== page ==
George N. Ahles Posted to A-20 light bomber squadron Barksdale Field, Louisiana. . Group moved to Hunter Air Base Savannah, Georgia. Qualified for Pilot training November 1940. Entered Aviation Cadets January 1942. Presented wings November 1942 class of 42-J. Married Mary Louise while in Advanced Pilot Training at Craig AFB, Selma, Alabama, September 1942.
Roy J. Aldritt Shortly after the group moved to France he ran into some unseen flak and was forced to make a nylon descent behind the lines; some evasion and a lot of luck had him back with his unit in 24 hours.
Eugene J. Amaral After graduation from Stonington High School he enlisted as an Aviation Cadet in December 1942 and was called to active duty in March, 1943. He received his wings and commission at Spence Field, Georgia as a member of the Class of 43-C.
Talmadge L. Ambrose Flew 84 missions thru VE Day, was downed by 22mm ground fire over Siefried Line. He destroyed 11 enemy aircraft, 9 known confirmed in air and on ground, including 4 FW 190-D's in one afternoon over Hanover, Germany, April 8, 1945. He was awarded the Distinguished Service Cross, Distinguished Flying Cross, Air Medal, 17 man, Oak Leaf Clusters, Good Conduct Medal, Pacific Theatre and European Theatre Meda1s with 5 Battle Stars and Unit Citation Medal.
John C. Anderson After P-47 transition he was assigned to the 406th Fighter Group, 512th Fighter Squadron. (E.T .0.) He flew 56 missions through January, 1945 destroying supply routes, bridges, and railroads; he also flew close support missions with the ground forces, with attacks on tanks, artillery and enemy positions.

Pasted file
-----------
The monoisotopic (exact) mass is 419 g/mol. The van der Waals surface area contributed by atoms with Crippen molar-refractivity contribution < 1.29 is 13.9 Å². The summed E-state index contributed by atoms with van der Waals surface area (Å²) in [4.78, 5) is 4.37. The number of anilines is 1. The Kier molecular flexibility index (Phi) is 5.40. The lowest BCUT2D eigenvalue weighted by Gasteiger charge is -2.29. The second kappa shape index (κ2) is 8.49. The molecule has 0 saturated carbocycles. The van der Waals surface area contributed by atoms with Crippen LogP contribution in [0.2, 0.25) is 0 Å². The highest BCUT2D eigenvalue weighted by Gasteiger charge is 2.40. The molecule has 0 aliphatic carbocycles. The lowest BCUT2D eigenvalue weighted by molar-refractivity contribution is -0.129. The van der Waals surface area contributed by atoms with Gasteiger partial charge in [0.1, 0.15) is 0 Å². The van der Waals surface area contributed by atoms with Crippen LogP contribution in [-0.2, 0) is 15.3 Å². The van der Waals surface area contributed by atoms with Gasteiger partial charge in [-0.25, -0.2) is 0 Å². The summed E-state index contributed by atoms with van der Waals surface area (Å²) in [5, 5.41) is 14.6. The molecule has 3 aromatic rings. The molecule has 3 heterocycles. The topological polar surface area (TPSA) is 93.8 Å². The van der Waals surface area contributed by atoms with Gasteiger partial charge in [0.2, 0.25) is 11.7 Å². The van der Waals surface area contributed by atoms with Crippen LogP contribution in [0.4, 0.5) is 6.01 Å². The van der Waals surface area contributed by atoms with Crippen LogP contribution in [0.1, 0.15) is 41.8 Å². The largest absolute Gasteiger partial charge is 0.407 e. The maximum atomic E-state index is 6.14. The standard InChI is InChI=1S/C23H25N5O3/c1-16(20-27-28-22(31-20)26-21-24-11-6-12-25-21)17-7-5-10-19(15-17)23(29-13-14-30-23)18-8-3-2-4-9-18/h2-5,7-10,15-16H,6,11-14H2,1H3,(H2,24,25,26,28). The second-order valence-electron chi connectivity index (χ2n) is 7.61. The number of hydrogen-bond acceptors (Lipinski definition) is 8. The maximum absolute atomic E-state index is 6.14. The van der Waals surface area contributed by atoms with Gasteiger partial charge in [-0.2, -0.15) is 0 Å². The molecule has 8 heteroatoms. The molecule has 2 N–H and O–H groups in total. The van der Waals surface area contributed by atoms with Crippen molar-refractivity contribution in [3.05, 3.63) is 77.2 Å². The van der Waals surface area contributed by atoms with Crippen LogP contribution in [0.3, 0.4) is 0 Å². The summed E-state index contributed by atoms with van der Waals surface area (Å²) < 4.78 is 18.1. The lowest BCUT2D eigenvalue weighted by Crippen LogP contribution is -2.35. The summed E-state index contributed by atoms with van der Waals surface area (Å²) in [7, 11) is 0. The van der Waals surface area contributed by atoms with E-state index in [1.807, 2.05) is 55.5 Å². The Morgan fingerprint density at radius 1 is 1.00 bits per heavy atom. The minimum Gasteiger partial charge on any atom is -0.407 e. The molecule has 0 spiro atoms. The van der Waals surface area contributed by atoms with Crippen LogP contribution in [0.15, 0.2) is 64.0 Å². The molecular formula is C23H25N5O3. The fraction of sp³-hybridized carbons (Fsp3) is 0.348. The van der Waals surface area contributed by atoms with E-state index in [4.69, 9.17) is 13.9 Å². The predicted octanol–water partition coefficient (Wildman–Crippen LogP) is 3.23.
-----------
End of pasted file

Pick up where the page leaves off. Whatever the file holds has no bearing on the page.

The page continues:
William Anderson It was not always flak,two ME-109's beat the hell out of me one day. The central controller called me and said "Basher-Red Leader do you have contact Bandits," I replied, "I sure do, I'll bring them over the field in 3 minutes, they're chasing me home." Got all the usual medals including two Belgium and two French but one I'm most proud of is the Silver Star -it is the greatest.
1 to 10 of 599

 

Visit our other WWII Pilot Websites
P51Pilots.com
P51 Mustang Pilots Website

This page has been visited 1814 times.

© Copyright 2000-2006 William Frederico, Logic Mountain, and its licensors.
All Rights Reserved. Unless specifically noted, all content, photos, stories, designs, and all other material on this website are copyright William Frederico, Logic Mountain, and its licensors. You may not copy, reproduce, disseminate, create derivative works, or distribute any of the material on this website without the express written consent of William Frederico and Logic Mountain. DO NOT assume that any material on this website is in the public domain - most content from outside sources was contributed by special permission of the authors. Contact us for licensing and permission information regarding the copying or reproduction of ANYTHING on this website!

No anti-dusting agents were used in the creation of this website.

What's New
Newsletter
Sign up for our newsletter! Why not? It's Fast, Free, and Easy! Just type in your e-mail address below and click "Join Now!"

Your e-mail: